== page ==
Doubts about implications rise after strike

Caption
(AP photo)
Students gather Wednesday morning outside Benjamin E. Mays Academy in Chicago after Chicago teachers voted to suspend their first strike in 25 years. Union delegates voted overwhelmingly Tuesday night to suspend the walkout after discussing a proposed contract settlement with the nation's third largest school district.

CHICAGO – Mayor Rahm Emanuel secured an extension of Chicago’s school day and empowered principals to hire the teachers they want. Teachers were able to soften a new evaluation process and win some job protections.

As students returned to the classroom Wednesday following a seven-day teachers strike, both sides found reasons to celebrate victory. But for all the rhetoric, the wider effects of the walkout were difficult to gauge, and experts said the walkout might not resonate far beyond Chicago, a union-built city where organized labor still wields considerable power.

“I think a lot of what went on to a certain extent is peculiar to Chicago,” said Martin Malin, director of the Institute for Law and the Workplace at the Kent College of Law in Chicago.

A report that characterized the relationship between the teachers union and Emanuel as “toxic” was on point, Malin said. Now that a deal has been reached, the challenge for both parties “is to seize that and work on rally transforming the relationship.”

Everyone involved in the dispute emerged with an achievement to trumpet: Teachers said the strike sparked an important national conversation about school reform. Union activists said it provided inspiration for public employee unions that have lost ground nationally. And Emanuel declared it a boon for students trapped in failing schools.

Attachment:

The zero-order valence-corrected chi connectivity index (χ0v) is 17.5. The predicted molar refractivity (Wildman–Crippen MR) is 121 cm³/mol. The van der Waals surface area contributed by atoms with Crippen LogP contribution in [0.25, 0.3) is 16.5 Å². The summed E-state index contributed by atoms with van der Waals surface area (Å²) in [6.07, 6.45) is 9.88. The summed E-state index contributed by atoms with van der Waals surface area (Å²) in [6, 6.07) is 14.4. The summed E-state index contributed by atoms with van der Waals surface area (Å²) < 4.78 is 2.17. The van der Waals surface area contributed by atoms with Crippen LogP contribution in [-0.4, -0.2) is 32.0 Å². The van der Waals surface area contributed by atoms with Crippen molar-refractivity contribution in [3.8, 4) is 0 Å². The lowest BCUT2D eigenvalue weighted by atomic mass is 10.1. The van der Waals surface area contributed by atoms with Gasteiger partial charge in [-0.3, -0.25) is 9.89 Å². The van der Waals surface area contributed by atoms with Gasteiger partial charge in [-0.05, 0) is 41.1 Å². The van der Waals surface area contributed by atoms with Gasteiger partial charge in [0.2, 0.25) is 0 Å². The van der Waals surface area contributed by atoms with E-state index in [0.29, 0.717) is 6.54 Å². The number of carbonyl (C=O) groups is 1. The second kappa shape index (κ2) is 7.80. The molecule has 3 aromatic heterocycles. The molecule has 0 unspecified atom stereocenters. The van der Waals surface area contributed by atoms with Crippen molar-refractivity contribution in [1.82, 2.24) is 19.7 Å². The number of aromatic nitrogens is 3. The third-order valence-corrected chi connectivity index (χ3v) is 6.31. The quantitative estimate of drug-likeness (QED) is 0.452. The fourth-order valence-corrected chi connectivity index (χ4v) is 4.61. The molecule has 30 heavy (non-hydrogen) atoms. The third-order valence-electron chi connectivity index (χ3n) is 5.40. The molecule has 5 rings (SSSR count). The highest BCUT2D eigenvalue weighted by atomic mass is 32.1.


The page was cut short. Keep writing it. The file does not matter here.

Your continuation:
American Federation of Teachers President Randi Weingarten said the strike showed that teachers want a voice in improving schools rather than shouldering the blame for those that are failing.

“The bottom line is ... you had teachers standing up for what they need to teach and what students need to learn,” Weingarten said.

But in lots of other places, the circumstances that led to Chicago’s walkout don’t apply. For one thing, many states forbid strikes by teachers and other public-employee unions, Malin said.

Thomas Hatch, a professor Columbia University’s Teachers College, said the strike focused attention on new teacher evaluations and fears of closing neighborhood schools. But he agreed that some factors, such as the personalities involved, are unlikely to affect other districts.

Meanwhile, more than 350,000 Chicago children returned to classes, restoring the routines of families whose daily lives were upended when youngsters suddenly had nowhere to go during the day.

Iquasai Carpenter, a home health care worker with two children in elementary school, said her kids did homework packets at home during the strike.

“They missed school. They missed their teachers. They missed their friends,” she said as she dropped them off for class.

She sympathized with teachers and said they deserved pay raises. She didn’t like the idea of the new evaluations that take student test scores into account, but she was glad the union negotiated down what percentage would be factored in. If students don’t progress, she said, it isn’t always the teachers’ fault.

The nation’s last big-city teachers strike was Detroit in 2006. Chicago had not seen teachers walk out since 1987.

“It’s been a really long time since a major urban district went on strike,” said Christine Campbell, a policy director at the University of Washington’s Center on Reinventing Public Education. “Everyone’s paying attention to try and get some lessons out of it.”

She said the improvements will make the mayor look good in the long run and demonstrated that unions still have relevance.

She wasn’t sure, though, that such a strike could be replicated in other cities, something she attributed to the local figures involved and their leadership.

“The personalities are spiciest in Chicago right now,” she said.

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